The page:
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Change in expression of TDP43 in various organs during development of ALS model zebrafish.
- Anuj Dhoj Raut
Amyotrophic lateral sclerosis (ALS) is the devastating motor neuron disease that is characterized by progressive degeneration of both upper and lower motor neuron that control voluntary movement of body. The degeneration of the neurons seen in ALS result in muscle weakness, spasticity and atrophy of both cranial and spinal nerves muscle groups. Since there is often respiratory muscle involvement, aspiration pneumonia is the most common cause of death for the patients with ALS. At present, ALS is invariably fatal disease with no absolute cure and patients usually die within 3-5 years after the clinical onset of symptoms. The mean age of onset of ALS is between 55 and 65 years with slightly more prevalence in male (Male: Female ratio ~ 1.5:1) (1). Even though, incidence rate of ALS are different in different countries of the world, globally average annual incident rate is between 1.5 and 2.5 per 100,000 populations. There has been an increase in death rate of ALS and current international death rates for ALS have be close to 1 per 100,000 population per year(1). Currently, riluzole, an inhibitor of glutamate release, is the only disease modifying treatment available for the disease and can extends life only for couple of months (2,3).
The etiology of ALS is currently unknown. However, approximately 10% of ALS patients have family history for ALS (Familial ALS;FALS) and remaining 90% of case occur sporadically (Sporadic ALS; SALS)(4). Although definitive evidence for environmental factor that cause ALS has remain mostly unknown, the evidence of genetic alternation that cause ALS has been increasing. Till date, only known cause of ALS is mutation in the gene. Mutations in more than 13 different types of genes have already been identified that can cause FALS. FALS is often a Mendelian inheritance with high penetrance, although most cases are autosomal dominant pattern of inheritance, autosomal recessive pedigrees have also been reported (5,6). Even though, FALS are cause due to genetic alternation, FALS are indistinguishable from SALS form histopathological perspective and both the types’ presents with similar sign and symptoms, thus suggesting common intra-cellular processes that lead to the disease symptoms. Among those 13 different types of gene mutation that causes FALS, mutation in Transactive response DNA binding Protein 43kDa (TDP-43) gene is seen in approximately 4% of FALS and 2% of SALS (7).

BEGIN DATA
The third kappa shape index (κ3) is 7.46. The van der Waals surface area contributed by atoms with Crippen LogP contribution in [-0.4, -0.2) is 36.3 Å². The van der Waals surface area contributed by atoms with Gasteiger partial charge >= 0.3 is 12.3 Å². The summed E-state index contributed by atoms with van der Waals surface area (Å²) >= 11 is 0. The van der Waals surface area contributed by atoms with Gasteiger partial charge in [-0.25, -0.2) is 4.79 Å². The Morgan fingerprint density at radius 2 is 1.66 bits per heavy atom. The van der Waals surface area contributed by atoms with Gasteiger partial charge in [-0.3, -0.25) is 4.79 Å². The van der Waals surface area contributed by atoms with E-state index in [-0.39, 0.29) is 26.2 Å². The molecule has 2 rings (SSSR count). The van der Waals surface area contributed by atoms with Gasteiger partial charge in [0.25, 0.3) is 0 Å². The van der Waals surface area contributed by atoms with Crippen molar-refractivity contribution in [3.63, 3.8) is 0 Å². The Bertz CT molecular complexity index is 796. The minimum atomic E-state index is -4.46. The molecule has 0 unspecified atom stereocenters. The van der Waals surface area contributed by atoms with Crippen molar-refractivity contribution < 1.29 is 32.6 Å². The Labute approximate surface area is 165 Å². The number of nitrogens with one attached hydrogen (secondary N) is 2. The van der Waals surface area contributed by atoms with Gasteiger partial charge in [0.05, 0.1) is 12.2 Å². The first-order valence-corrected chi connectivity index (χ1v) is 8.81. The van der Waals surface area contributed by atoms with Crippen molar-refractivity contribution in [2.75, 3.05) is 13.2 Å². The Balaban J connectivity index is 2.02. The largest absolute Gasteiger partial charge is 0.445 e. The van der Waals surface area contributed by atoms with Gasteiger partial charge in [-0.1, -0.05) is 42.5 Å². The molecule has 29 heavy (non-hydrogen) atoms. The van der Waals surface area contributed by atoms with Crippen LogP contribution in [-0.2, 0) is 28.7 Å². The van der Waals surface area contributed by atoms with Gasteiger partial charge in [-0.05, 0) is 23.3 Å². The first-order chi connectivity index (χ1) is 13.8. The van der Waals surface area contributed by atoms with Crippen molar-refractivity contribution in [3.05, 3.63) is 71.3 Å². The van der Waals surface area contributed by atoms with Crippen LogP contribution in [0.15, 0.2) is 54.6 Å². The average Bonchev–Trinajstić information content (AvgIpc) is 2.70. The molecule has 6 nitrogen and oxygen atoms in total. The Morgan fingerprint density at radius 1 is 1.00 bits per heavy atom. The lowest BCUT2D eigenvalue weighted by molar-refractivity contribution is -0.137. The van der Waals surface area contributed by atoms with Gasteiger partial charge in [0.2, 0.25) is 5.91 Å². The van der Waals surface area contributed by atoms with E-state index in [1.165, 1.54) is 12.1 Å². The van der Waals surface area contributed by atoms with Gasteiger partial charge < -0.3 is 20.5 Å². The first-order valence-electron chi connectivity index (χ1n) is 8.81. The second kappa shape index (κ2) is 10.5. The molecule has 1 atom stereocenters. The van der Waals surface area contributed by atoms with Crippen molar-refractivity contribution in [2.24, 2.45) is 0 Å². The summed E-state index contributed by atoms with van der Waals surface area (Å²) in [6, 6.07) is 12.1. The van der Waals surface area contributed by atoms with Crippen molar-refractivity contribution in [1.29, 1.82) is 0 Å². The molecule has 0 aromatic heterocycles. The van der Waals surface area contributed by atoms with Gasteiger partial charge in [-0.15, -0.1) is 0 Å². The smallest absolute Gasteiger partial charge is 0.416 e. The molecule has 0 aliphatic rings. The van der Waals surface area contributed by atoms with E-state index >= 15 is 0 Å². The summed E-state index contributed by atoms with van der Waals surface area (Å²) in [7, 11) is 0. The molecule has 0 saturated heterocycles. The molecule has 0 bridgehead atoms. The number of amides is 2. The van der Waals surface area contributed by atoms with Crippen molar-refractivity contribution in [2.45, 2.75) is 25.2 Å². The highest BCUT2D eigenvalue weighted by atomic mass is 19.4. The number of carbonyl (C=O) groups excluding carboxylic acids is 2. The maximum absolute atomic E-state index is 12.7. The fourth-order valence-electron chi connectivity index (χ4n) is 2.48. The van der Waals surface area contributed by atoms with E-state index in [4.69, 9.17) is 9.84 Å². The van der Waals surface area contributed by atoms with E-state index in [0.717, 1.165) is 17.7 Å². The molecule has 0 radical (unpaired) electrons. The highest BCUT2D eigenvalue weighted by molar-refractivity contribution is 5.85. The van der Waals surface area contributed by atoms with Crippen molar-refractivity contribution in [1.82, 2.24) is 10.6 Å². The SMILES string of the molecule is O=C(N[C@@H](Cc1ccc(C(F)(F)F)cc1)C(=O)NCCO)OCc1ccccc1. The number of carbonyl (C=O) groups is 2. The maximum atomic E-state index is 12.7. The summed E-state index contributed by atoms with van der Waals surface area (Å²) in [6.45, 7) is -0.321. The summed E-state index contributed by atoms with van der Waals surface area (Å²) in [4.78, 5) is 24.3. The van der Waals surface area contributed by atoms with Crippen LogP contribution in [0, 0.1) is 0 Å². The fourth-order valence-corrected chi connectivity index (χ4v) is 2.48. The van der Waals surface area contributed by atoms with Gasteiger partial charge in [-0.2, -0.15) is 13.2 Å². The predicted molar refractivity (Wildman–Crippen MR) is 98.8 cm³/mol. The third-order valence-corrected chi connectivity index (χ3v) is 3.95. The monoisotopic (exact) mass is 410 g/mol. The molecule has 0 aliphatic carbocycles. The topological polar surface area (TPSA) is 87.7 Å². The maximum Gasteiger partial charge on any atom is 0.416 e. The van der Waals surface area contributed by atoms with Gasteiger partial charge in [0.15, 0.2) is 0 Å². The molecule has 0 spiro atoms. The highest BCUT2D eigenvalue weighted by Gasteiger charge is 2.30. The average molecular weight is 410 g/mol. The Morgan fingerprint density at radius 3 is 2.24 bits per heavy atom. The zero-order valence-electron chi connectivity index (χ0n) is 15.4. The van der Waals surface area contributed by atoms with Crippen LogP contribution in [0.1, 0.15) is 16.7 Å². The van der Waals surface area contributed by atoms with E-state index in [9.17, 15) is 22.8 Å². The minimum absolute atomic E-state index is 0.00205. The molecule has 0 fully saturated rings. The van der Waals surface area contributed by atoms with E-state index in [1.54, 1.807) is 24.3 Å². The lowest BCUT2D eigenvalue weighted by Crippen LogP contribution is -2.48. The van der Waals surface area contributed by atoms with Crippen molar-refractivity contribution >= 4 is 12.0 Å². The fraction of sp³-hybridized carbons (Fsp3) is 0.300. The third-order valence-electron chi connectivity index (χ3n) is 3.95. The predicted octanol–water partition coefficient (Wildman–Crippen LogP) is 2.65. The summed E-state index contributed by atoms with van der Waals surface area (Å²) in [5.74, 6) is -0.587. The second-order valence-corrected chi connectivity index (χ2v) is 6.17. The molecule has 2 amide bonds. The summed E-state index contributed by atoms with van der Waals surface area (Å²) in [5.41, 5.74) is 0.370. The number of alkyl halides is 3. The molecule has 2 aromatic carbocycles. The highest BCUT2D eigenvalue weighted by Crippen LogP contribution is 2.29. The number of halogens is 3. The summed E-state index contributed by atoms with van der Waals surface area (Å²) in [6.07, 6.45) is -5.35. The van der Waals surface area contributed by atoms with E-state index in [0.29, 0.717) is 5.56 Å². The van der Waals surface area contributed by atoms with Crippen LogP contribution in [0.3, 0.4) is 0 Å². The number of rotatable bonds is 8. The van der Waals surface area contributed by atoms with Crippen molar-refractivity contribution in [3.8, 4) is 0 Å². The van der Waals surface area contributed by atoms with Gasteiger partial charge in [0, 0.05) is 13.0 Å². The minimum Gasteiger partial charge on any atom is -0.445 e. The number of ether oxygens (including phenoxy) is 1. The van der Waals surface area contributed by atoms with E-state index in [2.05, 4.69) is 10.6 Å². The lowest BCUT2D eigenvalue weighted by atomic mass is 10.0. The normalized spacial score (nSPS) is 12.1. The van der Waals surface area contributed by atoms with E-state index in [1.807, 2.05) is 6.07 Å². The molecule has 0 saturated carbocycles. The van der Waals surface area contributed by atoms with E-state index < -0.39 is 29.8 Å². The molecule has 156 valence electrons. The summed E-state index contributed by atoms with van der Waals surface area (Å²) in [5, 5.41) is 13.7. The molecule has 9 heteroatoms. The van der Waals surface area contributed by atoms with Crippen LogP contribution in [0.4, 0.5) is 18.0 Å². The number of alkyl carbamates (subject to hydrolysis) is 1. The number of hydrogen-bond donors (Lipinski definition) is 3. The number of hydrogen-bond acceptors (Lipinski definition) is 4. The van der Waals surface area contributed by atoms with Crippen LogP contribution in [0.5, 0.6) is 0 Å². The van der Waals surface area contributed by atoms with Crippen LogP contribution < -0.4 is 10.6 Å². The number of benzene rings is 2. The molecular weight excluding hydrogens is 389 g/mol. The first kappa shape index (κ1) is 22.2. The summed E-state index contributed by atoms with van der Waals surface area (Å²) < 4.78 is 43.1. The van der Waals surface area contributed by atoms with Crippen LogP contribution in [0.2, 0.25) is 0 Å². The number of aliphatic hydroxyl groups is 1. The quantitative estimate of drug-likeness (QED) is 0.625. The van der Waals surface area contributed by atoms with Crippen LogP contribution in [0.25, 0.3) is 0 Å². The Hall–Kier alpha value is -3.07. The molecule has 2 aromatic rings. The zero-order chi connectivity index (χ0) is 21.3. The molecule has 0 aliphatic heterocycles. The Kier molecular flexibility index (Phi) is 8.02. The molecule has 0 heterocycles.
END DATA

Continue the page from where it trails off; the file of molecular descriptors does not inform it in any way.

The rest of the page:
Transactive response DNA binding protein 43kDa (TDP-43) is a DNA/RNA-binding protein encode by the TARDBP gene on chromosome 1. TDP-43 is an ubiquitously expressed nuclear protein capable of shutting between the nucleus and cytoplasm (8). TDP43 is present in almost all the tissue of a body and have different roles in different tissues (9). Although the precise cellular function of TDP-43 is unknown, TDP-43 has been implicated in regulating of gene transcription (9),alternative exon splicing (10) and mRNA stability (11).